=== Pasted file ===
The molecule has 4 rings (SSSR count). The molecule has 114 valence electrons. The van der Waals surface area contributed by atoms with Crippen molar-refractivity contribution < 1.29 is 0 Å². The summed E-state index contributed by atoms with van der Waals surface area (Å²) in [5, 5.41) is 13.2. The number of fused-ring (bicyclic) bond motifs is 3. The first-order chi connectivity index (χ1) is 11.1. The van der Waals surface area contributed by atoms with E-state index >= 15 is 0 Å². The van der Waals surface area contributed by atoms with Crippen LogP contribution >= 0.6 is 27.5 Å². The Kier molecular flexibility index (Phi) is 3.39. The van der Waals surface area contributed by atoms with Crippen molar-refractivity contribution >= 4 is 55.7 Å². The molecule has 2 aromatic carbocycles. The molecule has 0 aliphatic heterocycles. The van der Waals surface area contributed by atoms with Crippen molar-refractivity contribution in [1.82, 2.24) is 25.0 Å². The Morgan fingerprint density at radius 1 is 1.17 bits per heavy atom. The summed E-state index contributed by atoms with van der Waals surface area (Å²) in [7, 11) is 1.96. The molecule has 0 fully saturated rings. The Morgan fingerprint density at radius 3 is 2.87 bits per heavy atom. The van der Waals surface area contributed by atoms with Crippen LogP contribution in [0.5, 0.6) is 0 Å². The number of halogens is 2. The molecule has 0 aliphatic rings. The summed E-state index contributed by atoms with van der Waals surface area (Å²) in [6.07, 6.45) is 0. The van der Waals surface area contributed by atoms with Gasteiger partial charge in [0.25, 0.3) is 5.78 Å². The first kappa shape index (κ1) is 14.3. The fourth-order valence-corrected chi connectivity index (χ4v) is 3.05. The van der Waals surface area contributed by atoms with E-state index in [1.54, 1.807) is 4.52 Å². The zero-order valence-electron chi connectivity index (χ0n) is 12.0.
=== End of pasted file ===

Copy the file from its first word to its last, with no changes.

The molecule has 4 rings (SSSR count). The molecule has 114 valence electrons. The van der Waals surface area contributed by atoms with Crippen molar-refractivity contribution < 1.29 is 0 Å². The summed E-state index contributed by atoms with van der Waals surface area (Å²) in [5, 5.41) is 13.2. The number of fused-ring (bicyclic) bond motifs is 3. The first-order chi connectivity index (χ1) is 11.1. The van der Waals surface area contributed by atoms with E-state index >= 15 is 0 Å². The van der Waals surface area contributed by atoms with Crippen LogP contribution >= 0.6 is 27.5 Å². The Kier molecular flexibility index (Phi) is 3.39. The van der Waals surface area contributed by atoms with Crippen molar-refractivity contribution >= 4 is 55.7 Å². The molecule has 2 aromatic carbocycles. The molecule has 0 aliphatic heterocycles. The van der Waals surface area contributed by atoms with Crippen molar-refractivity contribution in [1.82, 2.24) is 25.0 Å². The Morgan fingerprint density at radius 1 is 1.17 bits per heavy atom. The summed E-state index contributed by atoms with van der Waals surface area (Å²) in [7, 11) is 1.96. The molecule has 0 fully saturated rings. The Morgan fingerprint density at radius 3 is 2.87 bits per heavy atom. The van der Waals surface area contributed by atoms with Crippen LogP contribution in [0.5, 0.6) is 0 Å². The number of halogens is 2. The molecule has 0 aliphatic rings. The summed E-state index contributed by atoms with van der Waals surface area (Å²) in [6.07, 6.45) is 0. The van der Waals surface area contributed by atoms with Gasteiger partial charge in [0.25, 0.3) is 5.78 Å². The first kappa shape index (κ1) is 14.3. The fourth-order valence-corrected chi connectivity index (χ4v) is 3.05. The van der Waals surface area contributed by atoms with E-state index in [1.54, 1.807) is 4.52 Å². The zero-order valence-electron chi connectivity index (χ0n) is 12.0.